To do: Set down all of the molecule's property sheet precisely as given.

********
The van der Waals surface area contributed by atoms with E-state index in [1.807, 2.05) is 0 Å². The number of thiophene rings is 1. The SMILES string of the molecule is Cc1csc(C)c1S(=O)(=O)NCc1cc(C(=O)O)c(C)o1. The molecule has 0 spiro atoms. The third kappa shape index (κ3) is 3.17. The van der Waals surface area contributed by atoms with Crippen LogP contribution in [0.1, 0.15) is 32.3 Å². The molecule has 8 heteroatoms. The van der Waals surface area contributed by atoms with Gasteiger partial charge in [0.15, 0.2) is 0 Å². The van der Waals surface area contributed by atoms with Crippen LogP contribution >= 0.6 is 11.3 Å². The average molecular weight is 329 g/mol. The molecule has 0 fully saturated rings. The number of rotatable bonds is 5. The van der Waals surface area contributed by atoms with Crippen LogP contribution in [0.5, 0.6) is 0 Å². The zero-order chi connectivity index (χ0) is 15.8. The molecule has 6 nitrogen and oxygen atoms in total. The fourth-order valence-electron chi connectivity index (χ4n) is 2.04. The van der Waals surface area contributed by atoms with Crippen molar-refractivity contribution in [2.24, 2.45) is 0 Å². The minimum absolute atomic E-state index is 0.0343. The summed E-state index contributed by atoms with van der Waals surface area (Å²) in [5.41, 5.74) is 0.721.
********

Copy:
The van der Waals surface area contributed by atoms with E-state index in [1.807, 2.05) is 0 Å². The number of thiophene rings is 1. The SMILES string of the molecule is Cc1csc(C)c1S(=O)(=O)NCc1cc(C(=O)O)c(C)o1. The molecule has 0 spiro atoms. The third kappa shape index (κ3) is 3.17. The van der Waals surface area contributed by atoms with Crippen LogP contribution in [0.1, 0.15) is 32.3 Å². The molecule has 8 heteroatoms. The van der Waals surface area contributed by atoms with Gasteiger partial charge in [0.15, 0.2) is 0 Å². The van der Waals surface area contributed by atoms with Crippen LogP contribution >= 0.6 is 11.3 Å². The average molecular weight is 329 g/mol. The molecule has 0 fully saturated rings. The number of rotatable bonds is 5. The van der Waals surface area contributed by atoms with Crippen LogP contribution in [0.5, 0.6) is 0 Å². The zero-order chi connectivity index (χ0) is 15.8. The molecule has 6 nitrogen and oxygen atoms in total. The fourth-order valence-electron chi connectivity index (χ4n) is 2.04. The van der Waals surface area contributed by atoms with Crippen molar-refractivity contribution in [2.24, 2.45) is 0 Å². The minimum absolute atomic E-state index is 0.0343. The summed E-state index contributed by atoms with van der Waals surface area (Å²) in [5.41, 5.74) is 0.721.